Earlier this week Channel Four broadcast a new Dispatches documentary on the impact of the lower Benefit Cap. Despite the fact that the new lower level affects a much broader group of people than the initial cap, including many more single people, the programme largely focused on lone parent families with a large number of kids. To truly reflect the impact of the lower cap it would’ve been better to show a broader group of those affected.
The first family featured in the programme was a single mother with five children who lived in a two bedroom council flat in Lewisham. Her rent was only £112pw but the lower cap left her with a shortfall of £83pw. When asked by the presenter how she was managing to feed her kids she simple replied that she was doing the only thing she could do – not pay her rent. As such she had built up arrears of over £1,000 and the council were threatening to seek possession. In the end she was given a short term DHP, but with Lewisham only receiving £1.5m in DHP funding to cover a £2.5m shortfall created by the cap not everyone will be so lucky. As if that weren’t bad enough DHP funding isn’t for the Benefit Cap alone, it also has to cover those hit by the Bedroom Tax. So the small pot is stretched even further.
The mother in question was considering moving out of London but unless she was placed in social housing there are very few places that would be affordable for her family. This was highlighted by Shelter research featured in the programme that showed that a capped two child family living in a two bed property in Leeds, Manchester, Birmingham and Bristol would be at least £100 below the UK poverty line. For a three bedroom property families in 60% of England would be £150 below the poverty line.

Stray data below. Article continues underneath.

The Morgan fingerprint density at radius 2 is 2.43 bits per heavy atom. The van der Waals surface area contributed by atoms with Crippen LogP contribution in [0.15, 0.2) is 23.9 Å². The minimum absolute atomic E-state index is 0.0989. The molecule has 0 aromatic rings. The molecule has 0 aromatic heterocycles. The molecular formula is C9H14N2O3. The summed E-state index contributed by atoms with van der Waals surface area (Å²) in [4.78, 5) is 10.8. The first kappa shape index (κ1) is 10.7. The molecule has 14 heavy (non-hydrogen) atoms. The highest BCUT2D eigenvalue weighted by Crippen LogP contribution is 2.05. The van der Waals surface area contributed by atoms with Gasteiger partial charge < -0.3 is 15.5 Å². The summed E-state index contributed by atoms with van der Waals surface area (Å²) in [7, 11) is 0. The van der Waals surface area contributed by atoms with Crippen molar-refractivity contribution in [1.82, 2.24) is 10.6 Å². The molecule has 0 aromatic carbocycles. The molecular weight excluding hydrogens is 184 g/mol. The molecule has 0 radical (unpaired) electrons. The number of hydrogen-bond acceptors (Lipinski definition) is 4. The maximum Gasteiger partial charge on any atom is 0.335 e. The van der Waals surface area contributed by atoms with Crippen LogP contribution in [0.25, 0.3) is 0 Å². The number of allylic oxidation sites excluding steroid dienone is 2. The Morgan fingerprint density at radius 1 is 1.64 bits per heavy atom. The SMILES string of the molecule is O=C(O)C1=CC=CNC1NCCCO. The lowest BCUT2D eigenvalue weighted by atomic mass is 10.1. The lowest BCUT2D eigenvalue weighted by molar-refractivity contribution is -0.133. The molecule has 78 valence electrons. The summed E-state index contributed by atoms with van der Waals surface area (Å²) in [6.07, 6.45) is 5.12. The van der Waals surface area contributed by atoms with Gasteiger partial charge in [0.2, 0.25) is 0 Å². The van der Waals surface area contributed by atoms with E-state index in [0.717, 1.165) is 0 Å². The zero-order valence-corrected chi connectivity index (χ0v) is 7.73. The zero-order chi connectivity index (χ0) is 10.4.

The programme featured a Leeds based estate agent who said the lower cap now meant families could really only afford a privately rented one bedroom property in the city. The agent claimed to have family sized properties sitting empty now they were no longer affordable. In Leeds the number of capped households has increased from 225 to over a thousand.
Caroline Nokes MP, a DWP Minister, was interviewed as part of the programme. She said the Government were giving capped households a simple choice: cut back on costs or move into work. But the reality is it’s impossible for many to make that choice. The majority of those affected by the cap are receiving benefits which mean they are not otherwise expected to work, either because they have young children or are sick and disabled. One women featured in the programme was struggling with a £166.60pw shortfall in Croydon and while looking for work. Five months later she hadn’t managed to find a job compatible with her child care responsibilities. Why should she be arbitrarily pushed into poverty when she is doing everything the Government asks of her?